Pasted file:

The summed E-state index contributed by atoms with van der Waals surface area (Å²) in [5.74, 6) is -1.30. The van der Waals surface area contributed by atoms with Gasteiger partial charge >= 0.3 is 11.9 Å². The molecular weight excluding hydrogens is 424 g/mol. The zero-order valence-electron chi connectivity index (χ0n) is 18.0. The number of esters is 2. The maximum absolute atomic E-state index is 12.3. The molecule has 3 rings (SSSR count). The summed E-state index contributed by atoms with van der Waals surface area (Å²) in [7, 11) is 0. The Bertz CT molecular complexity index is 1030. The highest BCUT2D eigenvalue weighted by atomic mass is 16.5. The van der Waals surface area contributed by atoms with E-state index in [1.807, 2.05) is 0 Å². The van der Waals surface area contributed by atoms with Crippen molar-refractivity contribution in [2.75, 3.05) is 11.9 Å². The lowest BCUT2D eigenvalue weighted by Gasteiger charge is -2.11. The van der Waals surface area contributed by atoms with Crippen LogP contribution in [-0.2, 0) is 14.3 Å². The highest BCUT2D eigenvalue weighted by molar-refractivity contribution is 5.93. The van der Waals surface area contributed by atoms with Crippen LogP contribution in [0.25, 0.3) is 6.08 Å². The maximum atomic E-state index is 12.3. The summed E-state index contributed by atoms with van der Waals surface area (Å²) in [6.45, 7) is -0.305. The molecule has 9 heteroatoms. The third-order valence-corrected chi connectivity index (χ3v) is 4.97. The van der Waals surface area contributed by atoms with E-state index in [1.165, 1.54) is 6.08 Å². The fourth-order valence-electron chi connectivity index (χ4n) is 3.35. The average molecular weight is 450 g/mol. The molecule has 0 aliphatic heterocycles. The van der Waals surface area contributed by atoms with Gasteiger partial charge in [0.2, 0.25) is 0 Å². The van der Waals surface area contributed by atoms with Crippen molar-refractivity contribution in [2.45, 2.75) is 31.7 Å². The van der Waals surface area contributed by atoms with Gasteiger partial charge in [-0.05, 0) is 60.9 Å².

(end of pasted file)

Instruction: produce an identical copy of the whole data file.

The summed E-state index contributed by atoms with van der Waals surface area (Å²) in [5.74, 6) is -1.30. The van der Waals surface area contributed by atoms with Gasteiger partial charge >= 0.3 is 11.9 Å². The molecular weight excluding hydrogens is 424 g/mol. The zero-order valence-electron chi connectivity index (χ0n) is 18.0. The number of esters is 2. The maximum absolute atomic E-state index is 12.3. The molecule has 3 rings (SSSR count). The summed E-state index contributed by atoms with van der Waals surface area (Å²) in [7, 11) is 0. The Bertz CT molecular complexity index is 1030. The highest BCUT2D eigenvalue weighted by atomic mass is 16.5. The van der Waals surface area contributed by atoms with E-state index in [1.807, 2.05) is 0 Å². The van der Waals surface area contributed by atoms with Crippen molar-refractivity contribution in [2.75, 3.05) is 11.9 Å². The lowest BCUT2D eigenvalue weighted by Gasteiger charge is -2.11. The van der Waals surface area contributed by atoms with Crippen LogP contribution in [-0.2, 0) is 14.3 Å². The highest BCUT2D eigenvalue weighted by molar-refractivity contribution is 5.93. The van der Waals surface area contributed by atoms with Crippen LogP contribution in [0.25, 0.3) is 6.08 Å². The maximum atomic E-state index is 12.3. The summed E-state index contributed by atoms with van der Waals surface area (Å²) in [6.45, 7) is -0.305. The molecule has 9 heteroatoms. The third-order valence-corrected chi connectivity index (χ3v) is 4.97. The van der Waals surface area contributed by atoms with E-state index in [1.165, 1.54) is 6.08 Å². The fourth-order valence-electron chi connectivity index (χ4n) is 3.35. The average molecular weight is 450 g/mol. The molecule has 0 aliphatic heterocycles. The van der Waals surface area contributed by atoms with Gasteiger partial charge in [0.2, 0.25) is 0 Å². The van der Waals surface area contributed by atoms with Crippen molar-refractivity contribution in [2.45, 2.75) is 31.7 Å². The van der Waals surface area contributed by atoms with Gasteiger partial charge in [-0.05, 0) is 60.9 Å².